Methods to Select an HTML5 Element

Sectioning Elements

The Amazing HTML5 Doctor Easily Confused HTML Element Flowchart of Enlightenment

Right at the end of June, the HTML5 Doctor web site celebrated its first birthday (Happy 1st Birthday us). As part of that birthday celebration they have given us a gift: The Amazing HTML5 Doctor Easily Confused HTML Element Flowchart of Enlightenment (320kb PDF).

Inspired by an original version sent in by Piotr (one of our readers) and developed by Oli the chart helps guide you through those tricky differences between header, footer, aside, section, article, figure and yes, div. It’s available in either pdf or png format.

Given the ingoing confusion over some of the new elements (both by the general public and seemingly within WHATWG itself), this chart should make it much easier to at least struggle through these decisions. As someone who expects everyone on his team to be able to justify every element on the page, I expect that if HTML5 ever wraps up and/or we start to utilize it on client projects, this will prove to be very helpful to us.

Inline Elements

W3CThe chart may only deal with sectioning elements, but there are many more elements to consider. Some elements that I feel should have been deprecated have been re-cast in HTML5 with new purpose, and this may cause yet more confusion. In particular, the b and i elements now require a primer from the W3C to make sense to the seasoned developer: Using b and i elements

W3C provides the following background:

The HTML5 specification redefines b and i elements to have some semantic function, rather than being purely presentational. However, the simple fact that the tag names are ‘b’ for bold and ‘i’ for italic means that people are likely to continue using them as a quick presentational fix.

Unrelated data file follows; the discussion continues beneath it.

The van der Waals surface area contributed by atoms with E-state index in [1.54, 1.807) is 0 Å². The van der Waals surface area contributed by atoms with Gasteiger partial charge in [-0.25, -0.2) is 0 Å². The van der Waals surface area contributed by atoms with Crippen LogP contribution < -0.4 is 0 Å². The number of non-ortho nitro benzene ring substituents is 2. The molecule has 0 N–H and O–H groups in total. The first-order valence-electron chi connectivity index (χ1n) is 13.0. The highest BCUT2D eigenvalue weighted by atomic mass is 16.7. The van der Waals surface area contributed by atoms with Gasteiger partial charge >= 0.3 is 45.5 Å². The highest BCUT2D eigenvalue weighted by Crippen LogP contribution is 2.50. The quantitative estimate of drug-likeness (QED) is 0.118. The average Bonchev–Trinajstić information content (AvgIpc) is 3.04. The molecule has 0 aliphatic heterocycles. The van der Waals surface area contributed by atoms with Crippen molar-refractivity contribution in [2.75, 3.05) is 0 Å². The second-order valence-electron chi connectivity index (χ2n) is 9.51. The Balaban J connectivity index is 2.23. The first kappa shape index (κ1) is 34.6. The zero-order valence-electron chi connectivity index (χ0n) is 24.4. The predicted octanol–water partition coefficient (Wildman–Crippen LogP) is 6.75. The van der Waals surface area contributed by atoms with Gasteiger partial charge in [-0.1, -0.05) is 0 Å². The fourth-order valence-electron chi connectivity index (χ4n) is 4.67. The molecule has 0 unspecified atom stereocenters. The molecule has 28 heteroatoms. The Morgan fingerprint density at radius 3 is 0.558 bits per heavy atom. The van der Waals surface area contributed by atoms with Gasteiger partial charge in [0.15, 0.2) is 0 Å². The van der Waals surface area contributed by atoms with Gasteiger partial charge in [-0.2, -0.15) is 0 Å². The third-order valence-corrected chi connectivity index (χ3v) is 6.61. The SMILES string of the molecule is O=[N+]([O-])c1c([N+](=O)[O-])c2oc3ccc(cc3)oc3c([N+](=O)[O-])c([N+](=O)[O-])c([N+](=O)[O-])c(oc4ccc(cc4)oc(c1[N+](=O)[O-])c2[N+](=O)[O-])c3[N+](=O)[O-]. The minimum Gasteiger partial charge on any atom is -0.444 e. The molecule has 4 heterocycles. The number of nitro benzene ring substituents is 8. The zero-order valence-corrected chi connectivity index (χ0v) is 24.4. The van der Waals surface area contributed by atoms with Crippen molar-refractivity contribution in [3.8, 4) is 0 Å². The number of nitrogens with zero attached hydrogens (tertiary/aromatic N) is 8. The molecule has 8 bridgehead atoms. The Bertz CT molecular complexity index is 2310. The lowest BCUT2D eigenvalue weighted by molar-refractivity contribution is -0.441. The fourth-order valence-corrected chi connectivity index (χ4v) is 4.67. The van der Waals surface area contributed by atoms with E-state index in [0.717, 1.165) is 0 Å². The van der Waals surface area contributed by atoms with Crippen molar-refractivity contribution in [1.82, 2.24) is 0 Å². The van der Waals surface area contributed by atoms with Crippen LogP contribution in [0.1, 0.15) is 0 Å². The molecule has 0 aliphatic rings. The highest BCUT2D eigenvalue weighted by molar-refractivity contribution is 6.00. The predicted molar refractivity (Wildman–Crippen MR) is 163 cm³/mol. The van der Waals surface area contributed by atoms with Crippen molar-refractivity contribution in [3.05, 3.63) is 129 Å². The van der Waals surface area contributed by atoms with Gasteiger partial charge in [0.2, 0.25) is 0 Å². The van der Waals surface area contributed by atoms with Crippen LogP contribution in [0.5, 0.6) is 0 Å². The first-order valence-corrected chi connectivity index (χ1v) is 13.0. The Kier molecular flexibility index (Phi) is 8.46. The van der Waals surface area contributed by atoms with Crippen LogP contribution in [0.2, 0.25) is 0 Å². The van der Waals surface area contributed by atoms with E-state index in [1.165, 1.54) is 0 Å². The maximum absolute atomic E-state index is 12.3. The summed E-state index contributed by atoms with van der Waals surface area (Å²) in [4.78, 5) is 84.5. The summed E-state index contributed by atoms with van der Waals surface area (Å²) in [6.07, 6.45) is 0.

The W3C then provides an answer, a tiny chunk of which says this:

You should not use b and i tags if there is a more descriptive and relevant tag available. If you do use them, it is usually better to add class attributes that describe the intended meaning of the markup, so that you can distinguish one use from another.

The article goes on to describe challenges with internationalization:

Just because an English document may use italicisation for emphasis, document titles and idiomatic phrases in a foreign language, it doesn’t hold that a Japanese translation of the document will use a single presentational convention for all three types of content. Japanese authors may want to avoid both italicization and bolding, since their characters are too complicated to look good in small sizes with these effects.

And yet, after all this, they still provide a recommended usage:

In the HTML5 specification 4.6 Text-level semantics lists other elements that can be used to describe inline text semantically, such as dfn, cite, var, samp, kbd, etc. […] It may help to think of b or i elements as essentially a span element with an automatic fallback styling. Just like a span element, these elements usually benefit from class names if they are to be useful.

Since I don’t allow use of b or i in our HTML4 documents (because they impart no structural or semantic meaning, only visual style), I don’t see any reason to use them even given their revised role in the HTML5 spec. This W3C article has more caveats to their use than solid reasons, and retraining staff to support an element that is still mired in confusion isn’t the right way to go.

We don’t need a chart to say “No” for this one.

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